Tag Archives: France

“Looking back-forward at the gilets jaunes: A taking stock”

“We share an unfinished debate on the yellow vests’ movement, on what is or was radical within it, and where it failed, if indeed it did so. We begin with a critical appraisal of the movement, followed by a more apologetic note, and in turn a response.  What separates the two sides of this debate is an interpretation or analysis of capitalism.”

Jacques Fradin: “The insurrection of the yellow vests and the revolution of the revolution”

“The uprising of the yellow vests can be interpreted as a resurgence of the oldest movements of revolt … Or, rather, this uprising can also be interpreted as the first insurrection of a new revolutionary era, the era of the revolution of the revolution – symptomatic of a new political era that emerges by dissolving or destituting liberal hegemony.”

lundimatin: “Theses on the concept of the absence of an epoch”

“When friends say, for years, that the revolution is no longer an absolute goal, they do not say so much that they do not want to take power or that they want to preserve some aspect of their princely life, they say above all that the great night, as a total upheaval of the conditions of existence, is impossible, among other reasons, because power is everywhere and especially in everyone.”

Bernard E. Harcourt: “Compagnon de route [Fellow Traveler]”

‘So for now, rather than put on the yellow vest, I would take on the mantle of “companion de route” – fellow traveler, like those who, famously, in the twentieth century, did not join the Communist Party, but sympathized with the aims and goals of Communists and were willing to work with the movement.’

Etienne Balibar: “‘Gilets jaunes’: the meaning of the confrontation”

“That is how democracy is invented and perhaps, at the end of the day, how a regime can change. It is not a long road from the roundabout to the town hall, via the public square, which does not mean it is easy to travel. Demonstrations, popular assemblies, municipal counter-power, États Généraux or their modern equivalent, such is perhaps the squaring of the circle; it must be resolved on a daily basis and over the coming weeks, probably quite quickly, so that a political idea that everyone now needs can emerge from a revolt that no one had expected.”

Gabriel Rockhill: “The Failure of the French Intelligentsia? Intellectuals and Uprisings in the Case of the Yellow Vests”

“Although France has the reputation of having a leftwing intelligentsia, some of the most visible theorists on the Left—including the self-proclaimed torchbearers of the ‘spirit of ’68’—have positioned themselves firmly against the movement or admonished it from the sidelines.”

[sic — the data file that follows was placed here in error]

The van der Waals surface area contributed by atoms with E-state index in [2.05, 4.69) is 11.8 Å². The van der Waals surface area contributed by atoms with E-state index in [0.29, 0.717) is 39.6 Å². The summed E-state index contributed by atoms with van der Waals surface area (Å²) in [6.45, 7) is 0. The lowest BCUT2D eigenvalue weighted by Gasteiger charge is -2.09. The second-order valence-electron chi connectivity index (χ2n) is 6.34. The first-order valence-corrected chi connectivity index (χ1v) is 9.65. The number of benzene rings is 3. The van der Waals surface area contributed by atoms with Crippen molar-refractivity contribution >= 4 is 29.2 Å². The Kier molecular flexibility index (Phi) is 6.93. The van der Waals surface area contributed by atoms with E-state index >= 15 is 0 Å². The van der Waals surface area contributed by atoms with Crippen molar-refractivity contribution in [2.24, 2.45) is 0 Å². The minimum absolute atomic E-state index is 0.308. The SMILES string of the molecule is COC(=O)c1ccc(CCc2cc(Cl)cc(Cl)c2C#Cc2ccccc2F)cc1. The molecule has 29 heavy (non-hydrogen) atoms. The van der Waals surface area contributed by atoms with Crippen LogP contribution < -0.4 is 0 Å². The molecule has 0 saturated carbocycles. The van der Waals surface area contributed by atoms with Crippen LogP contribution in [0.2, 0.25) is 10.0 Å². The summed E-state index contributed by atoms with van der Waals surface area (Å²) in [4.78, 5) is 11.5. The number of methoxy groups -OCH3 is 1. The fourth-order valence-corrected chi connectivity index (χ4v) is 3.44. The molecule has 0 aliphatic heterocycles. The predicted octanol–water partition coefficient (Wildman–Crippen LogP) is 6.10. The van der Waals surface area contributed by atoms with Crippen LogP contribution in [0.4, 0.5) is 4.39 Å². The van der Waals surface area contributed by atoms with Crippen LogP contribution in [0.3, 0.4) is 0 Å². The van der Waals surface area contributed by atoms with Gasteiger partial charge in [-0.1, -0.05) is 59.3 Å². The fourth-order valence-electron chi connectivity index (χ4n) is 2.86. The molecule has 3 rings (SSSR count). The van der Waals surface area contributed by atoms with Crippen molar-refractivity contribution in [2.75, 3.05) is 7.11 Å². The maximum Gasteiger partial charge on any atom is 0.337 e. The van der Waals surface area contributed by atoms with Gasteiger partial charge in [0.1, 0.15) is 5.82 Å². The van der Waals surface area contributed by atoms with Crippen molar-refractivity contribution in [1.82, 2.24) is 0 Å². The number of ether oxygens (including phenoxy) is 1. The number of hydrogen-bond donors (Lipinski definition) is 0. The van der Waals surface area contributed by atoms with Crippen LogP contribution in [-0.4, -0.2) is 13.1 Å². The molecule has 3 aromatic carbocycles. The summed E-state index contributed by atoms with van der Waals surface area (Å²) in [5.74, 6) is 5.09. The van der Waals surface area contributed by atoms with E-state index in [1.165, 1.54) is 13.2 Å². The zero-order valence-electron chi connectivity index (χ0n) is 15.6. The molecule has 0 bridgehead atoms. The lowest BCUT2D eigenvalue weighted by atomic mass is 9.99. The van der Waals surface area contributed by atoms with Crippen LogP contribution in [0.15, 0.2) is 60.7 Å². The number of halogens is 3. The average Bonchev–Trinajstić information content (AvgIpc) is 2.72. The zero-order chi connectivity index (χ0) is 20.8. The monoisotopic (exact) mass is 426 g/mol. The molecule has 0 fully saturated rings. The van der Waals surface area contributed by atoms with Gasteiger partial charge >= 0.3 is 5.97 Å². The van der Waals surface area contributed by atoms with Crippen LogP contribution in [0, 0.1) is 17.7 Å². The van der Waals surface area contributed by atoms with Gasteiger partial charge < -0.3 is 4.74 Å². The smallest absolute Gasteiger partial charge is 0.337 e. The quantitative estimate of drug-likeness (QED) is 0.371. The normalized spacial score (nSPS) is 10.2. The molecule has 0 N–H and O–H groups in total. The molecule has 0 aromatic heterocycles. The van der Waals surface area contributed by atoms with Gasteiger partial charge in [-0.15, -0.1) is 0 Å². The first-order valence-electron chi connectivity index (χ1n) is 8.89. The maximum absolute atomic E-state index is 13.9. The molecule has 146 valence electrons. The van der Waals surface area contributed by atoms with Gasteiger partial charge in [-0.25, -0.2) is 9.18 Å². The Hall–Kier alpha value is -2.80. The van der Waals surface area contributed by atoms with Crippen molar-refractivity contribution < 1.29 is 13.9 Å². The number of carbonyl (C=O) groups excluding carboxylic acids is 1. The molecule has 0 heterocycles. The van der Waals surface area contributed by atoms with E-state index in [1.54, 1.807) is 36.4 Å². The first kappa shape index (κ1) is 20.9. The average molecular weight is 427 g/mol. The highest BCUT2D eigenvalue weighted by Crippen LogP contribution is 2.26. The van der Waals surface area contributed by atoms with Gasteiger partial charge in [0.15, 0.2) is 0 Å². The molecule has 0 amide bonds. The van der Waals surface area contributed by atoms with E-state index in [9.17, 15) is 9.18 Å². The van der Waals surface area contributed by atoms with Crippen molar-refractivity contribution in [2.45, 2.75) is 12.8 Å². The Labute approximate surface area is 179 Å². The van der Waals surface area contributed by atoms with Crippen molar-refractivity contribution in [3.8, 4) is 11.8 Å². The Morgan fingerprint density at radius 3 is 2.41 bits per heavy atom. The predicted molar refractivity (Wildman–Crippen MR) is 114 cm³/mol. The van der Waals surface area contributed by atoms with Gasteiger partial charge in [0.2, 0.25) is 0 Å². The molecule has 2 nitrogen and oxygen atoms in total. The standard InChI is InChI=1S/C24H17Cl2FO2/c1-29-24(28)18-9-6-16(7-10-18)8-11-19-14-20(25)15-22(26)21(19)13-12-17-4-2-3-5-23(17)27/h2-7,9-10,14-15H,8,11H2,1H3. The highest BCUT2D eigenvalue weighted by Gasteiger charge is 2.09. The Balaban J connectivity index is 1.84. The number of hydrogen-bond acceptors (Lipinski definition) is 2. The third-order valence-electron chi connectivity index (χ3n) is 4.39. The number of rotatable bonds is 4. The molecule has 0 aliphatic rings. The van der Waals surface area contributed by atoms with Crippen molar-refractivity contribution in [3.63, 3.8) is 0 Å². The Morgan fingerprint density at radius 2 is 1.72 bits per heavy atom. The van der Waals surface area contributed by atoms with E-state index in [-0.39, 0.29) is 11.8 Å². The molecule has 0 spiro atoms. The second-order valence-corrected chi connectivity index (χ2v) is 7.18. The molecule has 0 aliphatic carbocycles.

Paris-luttes.info: “The gilets jaunes: Understanding the resistance of an insurrection”

“A background analysis of the yellow vests movement, after five months of mobilisation. A return to the salient points of this long sequence of struggle: the articulation strike-blockage and economic struggle-political struggle; the centrality of democratic issues; and the prospects of Commercy/Saint-Nazaire.”

Paris-Luttes.info: “The gilets jaunes: What violence?”

“The political act, as opposed to voting, is when people invite themselves in and break into an institutional game determined by power.  This is perhaps anarchism: to reject the rules of the game, to expect nothing from power, to give up the idea that the power will grant anything, to grant oneself.  Strikes, blockages, wild demonstrations.”

Alain Badiou interviewed about the Gilets Jaunes, Macron and future of the French left.

“Things are happening, anarchically, as is always the case with beginnings. Experiments must be linked to a careful, prolonged and systematic examination of Marxism, but also to the revolutionary attempts of the twentieth century as a whole. What really happened in Petrograd and Shanghai? What is the balance sheet? What formulation allows us to avoid the failures of these undertakings?”

CrimethInc. Collective: “Yellow Vestiges: Inside the Riots of March 16”

‘Anarchists and other anti-authoritarian participants seem to have outlasted every effort by police to crush the movement by brute force, by politicians to co-opt it into fruitless “dialogue,” by “leaders” to pacify and dominate it, by fascists to use it as a recruiting platform.’